Though I’ve done some fancy handpainted digital art for previous Ludum Dare game jams, the 72 hour time limit frequently pushes me to simplify my vision. Sometimes that means losing out on an aesthetic that I think is important to the game’s cuteness and indie appeal. For LD37, the “one room” theme had us going with a simple match-three game design with a couple tweaks (which we named KonMatch3), and I thought a watercolor theme would jazz up a pretty overdone type of game. A watercolor style also tied into our pun on the KonMari method, as some of those books have simple watercolor cover art.
In any case, consider this a loose walkthrough on how I achieved an artistic style for game art in substantially less time than by handcreating it using a neural network set up as an art style transfer tool.
I started out drawing up some rudimentary sprites. This was a single brush tool at a medium opacity with tablet input. Just roughing out color, silhouette, and giving a few gradations/shading/opacity edges for the neural net to work with. This process was super fast at just a few minutes a sprite. I went ahead and did these on a white background, as I knew fussing with transparency on a png might create a headache for me with the style transfer process, and I was alright with having white tiles.
Next, I used some stock art that I had to mimic the spritesheet layout above. I wanted to process the whole sheet in one go, sacrificing possible quality and improved style interpretation for speed. So I wanted the style image to match the white space of the content image I had just made. Here’s what that looked like:
Next, I restarted my computer in linux mode, and got my locally running neural network (covered in more detail here) transferring the stock art style to my sprites. Here’s what I came up with:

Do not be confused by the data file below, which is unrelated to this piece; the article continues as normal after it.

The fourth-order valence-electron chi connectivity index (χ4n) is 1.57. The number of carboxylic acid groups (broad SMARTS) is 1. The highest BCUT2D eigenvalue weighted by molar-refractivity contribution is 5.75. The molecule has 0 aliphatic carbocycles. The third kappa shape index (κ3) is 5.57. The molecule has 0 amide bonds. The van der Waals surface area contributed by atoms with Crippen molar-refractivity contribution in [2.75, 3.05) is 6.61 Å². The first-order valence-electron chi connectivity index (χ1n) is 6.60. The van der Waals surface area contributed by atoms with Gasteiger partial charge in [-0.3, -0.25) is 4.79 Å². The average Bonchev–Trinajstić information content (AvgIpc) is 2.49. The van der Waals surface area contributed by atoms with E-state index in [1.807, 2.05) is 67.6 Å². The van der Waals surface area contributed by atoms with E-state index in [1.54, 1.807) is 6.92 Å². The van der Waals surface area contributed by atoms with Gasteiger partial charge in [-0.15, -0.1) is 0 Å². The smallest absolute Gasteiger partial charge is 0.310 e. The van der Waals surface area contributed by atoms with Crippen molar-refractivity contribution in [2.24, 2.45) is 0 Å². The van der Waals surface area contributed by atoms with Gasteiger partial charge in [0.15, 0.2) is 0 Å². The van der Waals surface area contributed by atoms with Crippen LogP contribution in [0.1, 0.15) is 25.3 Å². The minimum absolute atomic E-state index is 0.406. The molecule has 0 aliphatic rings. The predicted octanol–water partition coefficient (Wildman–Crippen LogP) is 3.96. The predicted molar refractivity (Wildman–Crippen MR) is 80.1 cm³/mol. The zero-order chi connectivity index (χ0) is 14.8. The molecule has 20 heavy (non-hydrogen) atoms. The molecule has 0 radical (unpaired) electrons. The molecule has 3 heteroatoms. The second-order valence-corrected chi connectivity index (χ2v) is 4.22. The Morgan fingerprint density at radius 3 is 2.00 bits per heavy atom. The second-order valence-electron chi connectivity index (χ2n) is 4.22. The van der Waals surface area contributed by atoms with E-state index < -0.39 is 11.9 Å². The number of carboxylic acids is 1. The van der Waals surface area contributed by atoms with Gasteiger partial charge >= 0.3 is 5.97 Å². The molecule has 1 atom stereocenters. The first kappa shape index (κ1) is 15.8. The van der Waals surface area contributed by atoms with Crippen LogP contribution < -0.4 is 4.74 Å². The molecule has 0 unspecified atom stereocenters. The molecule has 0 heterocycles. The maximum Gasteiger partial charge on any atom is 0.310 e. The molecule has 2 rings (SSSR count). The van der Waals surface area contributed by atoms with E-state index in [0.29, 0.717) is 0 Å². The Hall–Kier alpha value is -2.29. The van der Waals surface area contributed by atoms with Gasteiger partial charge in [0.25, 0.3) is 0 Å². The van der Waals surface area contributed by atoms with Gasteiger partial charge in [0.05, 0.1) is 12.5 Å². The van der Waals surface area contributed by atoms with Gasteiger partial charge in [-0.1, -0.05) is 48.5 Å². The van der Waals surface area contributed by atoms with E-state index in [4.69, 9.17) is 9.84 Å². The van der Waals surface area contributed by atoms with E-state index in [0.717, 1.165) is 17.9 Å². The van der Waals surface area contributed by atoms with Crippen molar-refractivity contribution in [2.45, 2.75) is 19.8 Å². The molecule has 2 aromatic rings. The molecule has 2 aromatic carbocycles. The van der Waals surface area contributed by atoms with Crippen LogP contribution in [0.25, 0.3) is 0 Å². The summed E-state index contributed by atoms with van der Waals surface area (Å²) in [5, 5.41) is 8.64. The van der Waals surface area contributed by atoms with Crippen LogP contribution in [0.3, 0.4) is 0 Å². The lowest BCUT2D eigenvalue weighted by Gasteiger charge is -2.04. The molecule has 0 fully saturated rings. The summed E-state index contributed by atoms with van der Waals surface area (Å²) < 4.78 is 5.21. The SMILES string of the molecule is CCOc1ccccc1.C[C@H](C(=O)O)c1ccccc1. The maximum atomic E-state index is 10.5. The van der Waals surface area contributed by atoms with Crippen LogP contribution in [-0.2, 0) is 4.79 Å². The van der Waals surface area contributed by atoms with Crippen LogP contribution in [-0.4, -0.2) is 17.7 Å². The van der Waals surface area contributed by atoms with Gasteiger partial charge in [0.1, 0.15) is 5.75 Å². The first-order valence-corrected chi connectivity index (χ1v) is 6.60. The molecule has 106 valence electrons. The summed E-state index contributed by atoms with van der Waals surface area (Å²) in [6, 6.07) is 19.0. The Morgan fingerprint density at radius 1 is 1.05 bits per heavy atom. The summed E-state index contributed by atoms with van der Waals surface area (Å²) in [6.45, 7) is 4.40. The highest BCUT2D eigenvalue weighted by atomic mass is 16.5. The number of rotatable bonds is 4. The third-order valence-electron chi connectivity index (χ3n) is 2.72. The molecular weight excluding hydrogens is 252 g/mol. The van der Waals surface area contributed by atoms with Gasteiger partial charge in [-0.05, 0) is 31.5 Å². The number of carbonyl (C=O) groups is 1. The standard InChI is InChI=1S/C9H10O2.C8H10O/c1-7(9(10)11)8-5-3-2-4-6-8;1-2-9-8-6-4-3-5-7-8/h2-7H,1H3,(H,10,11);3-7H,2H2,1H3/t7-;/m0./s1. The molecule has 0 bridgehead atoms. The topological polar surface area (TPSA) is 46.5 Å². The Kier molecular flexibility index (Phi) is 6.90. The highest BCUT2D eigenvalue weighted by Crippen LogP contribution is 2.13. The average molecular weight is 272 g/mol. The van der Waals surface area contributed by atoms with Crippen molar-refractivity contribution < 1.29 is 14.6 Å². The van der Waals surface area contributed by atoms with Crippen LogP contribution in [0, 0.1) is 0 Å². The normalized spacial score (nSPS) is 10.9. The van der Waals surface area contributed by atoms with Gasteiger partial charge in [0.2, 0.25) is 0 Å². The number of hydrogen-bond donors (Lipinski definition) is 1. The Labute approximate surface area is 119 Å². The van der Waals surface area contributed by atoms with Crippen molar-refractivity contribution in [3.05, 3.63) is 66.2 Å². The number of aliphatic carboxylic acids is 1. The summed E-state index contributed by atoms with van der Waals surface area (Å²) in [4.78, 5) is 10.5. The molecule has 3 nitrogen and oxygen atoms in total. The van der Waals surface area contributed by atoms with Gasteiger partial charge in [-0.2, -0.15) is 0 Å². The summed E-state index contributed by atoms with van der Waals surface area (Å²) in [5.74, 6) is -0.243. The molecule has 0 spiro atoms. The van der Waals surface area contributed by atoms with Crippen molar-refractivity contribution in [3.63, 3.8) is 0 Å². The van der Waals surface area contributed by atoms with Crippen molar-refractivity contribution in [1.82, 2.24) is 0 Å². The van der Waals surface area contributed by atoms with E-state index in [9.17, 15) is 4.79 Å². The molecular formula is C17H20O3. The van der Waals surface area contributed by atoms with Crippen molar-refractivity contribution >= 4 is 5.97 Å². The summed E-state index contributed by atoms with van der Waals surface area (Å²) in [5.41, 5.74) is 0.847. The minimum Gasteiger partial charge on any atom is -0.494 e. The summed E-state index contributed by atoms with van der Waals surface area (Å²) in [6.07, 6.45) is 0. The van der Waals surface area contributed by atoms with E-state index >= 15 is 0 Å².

I was pretty happy with this, but ended up using the deepart.io style transfer bot for all other style transfers in this project. The way my computer has a dual boot for linux rather than a virtual machine means that the local neural net was too slow a process, and though the deepart.io version sometimes has a wait, it was easier without having to restart my computer every time I needed Photoshop on my Windows install versus the neural net on my Linux install.
To clean up the edges of my newly watercolorified sprites, I used the selection tool on the original spritesheet to get a selection area, and then eliminated stray marks on the watercolor layer. I also set the watercolor version to a medium opacity on top of the old sprites, to take the best of both. So, I got pretty readable shapes, moderately true colors, and the watercolor texture I really wanted but didn’t have time to hand paint.
I used the same process to generate the background and the text effect sprites (hand drawn, network generated, final version):
I do really love the way this online network handles the watercolor style transfer. I’m hoping to use it again in a project where I can embrace more of the ragged edges and painterly interpretation!
And just to show off how everything looks together in the end:
The game itself is here, in case you’d like to see the sprites in action and play!
If you have LÖVE 0.10.1, click HERE to download.
If you don’t have LÖVE, click HERE to download a .zip file with the game.exe inside.